Monday, November 24, 2014

Modeling: hiding seam lines on organic sculpts


Let's talk about how to quickly hide model seam lines on organic models. It's quick and easy and you'll save yourself a ton of frustration scraping plastic and kneading little strips of green stuff.

When I first saw the new Tyrannocyte model I was struck with how disgusting/cool it looked, and then by what a nightmare hiding the multiple seam lines would be. The modelers at GW do an outstanding job of hiding the seam lines, and the recent advances in CAD assisted design have placed them in a way to reduce how obvious they will be; but those of us that have put a few models together over the years know that a few (fairly) straight seam lines will detract from the organic effect of this disgusting flesh-sac, especially once you start drybrushing and washing the model.
Hiding the lines is a lot easier with tanks and power armor, I usually just scrape the surface flush with a knife, or in extreme cases use a modeling putty like Milliput or green stuff to hide seams and miscast areas. But the scraping method is difficult for a model like this due to the raised edges on either side of the seam. Not to mention a perfectly flat surface on an undulating/veiny model looks conspicuous in its own way. Modeling putty can hide seams but you're going to have to invest a lot of time and effort blending it in, and then modeling details to match the surroundings so it's not another smooth patch on your model. 

Way too much time and effort wasted when you could be building & painting instead.

So to fix our problem we'll be using water effects. Different companies make different formulations, which vary in how they behave. The most useful ones I've found are Vallejo Water Effects & Woodland scenics Water Effects. The Vallejo product comes in a few pre-mixed colors or transparent, but since we're going to be paining over it the color in this technique the color really doesn't matter. The major difference between the two products is that the Vallejo is a little softer, while the Woodland is a little more sticky lending it to more fine details. Since we're trying to mimic the surface of the Tyrannocyte the Vallejo would be the better choice this time (I'll explain more about other applications at the end of the article).

Let's get started, assemble your flying sac...


As it's coming together we can already see where the problem areas are going to be...


Target identified...


Now that it's together, we can get our Water effects out and start application...


Get a old brush you're ok with messing up, and glob enough of the water effects on to completely cover the seams. Then, go back and push the gel around to create a few ridges and valleys to mimic the veins and lumps of the model.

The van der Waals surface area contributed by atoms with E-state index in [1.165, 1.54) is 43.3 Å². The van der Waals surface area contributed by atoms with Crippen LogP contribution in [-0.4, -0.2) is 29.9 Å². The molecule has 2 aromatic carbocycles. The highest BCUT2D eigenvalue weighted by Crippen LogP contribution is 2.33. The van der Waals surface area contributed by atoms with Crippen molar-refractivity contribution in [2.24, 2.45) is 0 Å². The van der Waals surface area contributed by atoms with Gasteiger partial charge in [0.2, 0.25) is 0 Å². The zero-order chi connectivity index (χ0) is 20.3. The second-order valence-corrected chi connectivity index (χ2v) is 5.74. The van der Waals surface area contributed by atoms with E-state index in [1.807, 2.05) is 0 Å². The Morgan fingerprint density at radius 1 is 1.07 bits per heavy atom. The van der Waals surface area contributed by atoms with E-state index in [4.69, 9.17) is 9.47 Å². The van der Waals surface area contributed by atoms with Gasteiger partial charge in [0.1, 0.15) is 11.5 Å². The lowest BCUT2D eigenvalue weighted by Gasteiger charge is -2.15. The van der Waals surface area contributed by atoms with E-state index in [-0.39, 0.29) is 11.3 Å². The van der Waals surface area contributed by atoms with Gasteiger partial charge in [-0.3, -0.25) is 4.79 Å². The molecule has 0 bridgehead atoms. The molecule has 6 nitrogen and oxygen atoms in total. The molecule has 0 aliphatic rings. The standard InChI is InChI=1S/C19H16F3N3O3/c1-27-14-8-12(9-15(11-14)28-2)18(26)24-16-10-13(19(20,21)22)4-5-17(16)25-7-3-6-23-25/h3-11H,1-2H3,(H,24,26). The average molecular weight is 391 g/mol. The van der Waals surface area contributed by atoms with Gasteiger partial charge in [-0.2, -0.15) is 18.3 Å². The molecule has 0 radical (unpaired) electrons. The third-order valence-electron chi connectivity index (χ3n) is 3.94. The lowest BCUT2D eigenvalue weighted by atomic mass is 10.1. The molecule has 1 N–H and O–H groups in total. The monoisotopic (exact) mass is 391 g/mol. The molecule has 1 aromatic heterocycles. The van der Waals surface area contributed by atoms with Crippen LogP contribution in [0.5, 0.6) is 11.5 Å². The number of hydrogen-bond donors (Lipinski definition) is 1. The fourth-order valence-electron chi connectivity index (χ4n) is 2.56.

Leave the model alone for a night then check on it, the gel should have dried to be transparent. If it's not, let it sit until it is.


Then prime your model normally and you'll have hidden the seams and added some great detail!

Excluding drying time it only took a few seconds of work, and your model is ready for a propaint job. 


Hobby funds are a little tight over here, so I'm going to have to send it to my in-house propainter. ; ) 


The water effects have wider applications than this one, and can be used to cover seams and other irregular surfaces on your models. But experiment a bit with different brands to see how they behave before glopping them on. For example the Woodland brand is thicker and a bit more tacky, so it would work better for creating the peaked texture of fur while the softer Vallejo's peaks would become rounded and not have the same definition. 

Experiment with the water effects, and let us know if you've found any new applications on your models.

 Thanks to James Wappel for reminding me about using the water effects to hide seams (I wouldn't have remembered if it wasn't for his recent blog post), check out his blog for top-notch painting and modeling.
Also thanks to Mythic Games in Santa Cruz for lending me the model to do this tutorial.

and as always, come by Santa Cruz Warhammer for more hobby fun.

-Mike M (cornumortem)

3 comments:

  1. Tuskar SchwarzhornDecember 1, 2014 at 2:06 AM

    What a cool idea and tutorial. Thanks a lot!

    ReplyDelete
  2. Thanks, hope it helps.

    ReplyDelete
  3. Mike,
    I have referenced this tutorial multiple times. It's quite excellent. Thanks for writing it up and taking the time to share it with everyone!

    ReplyDelete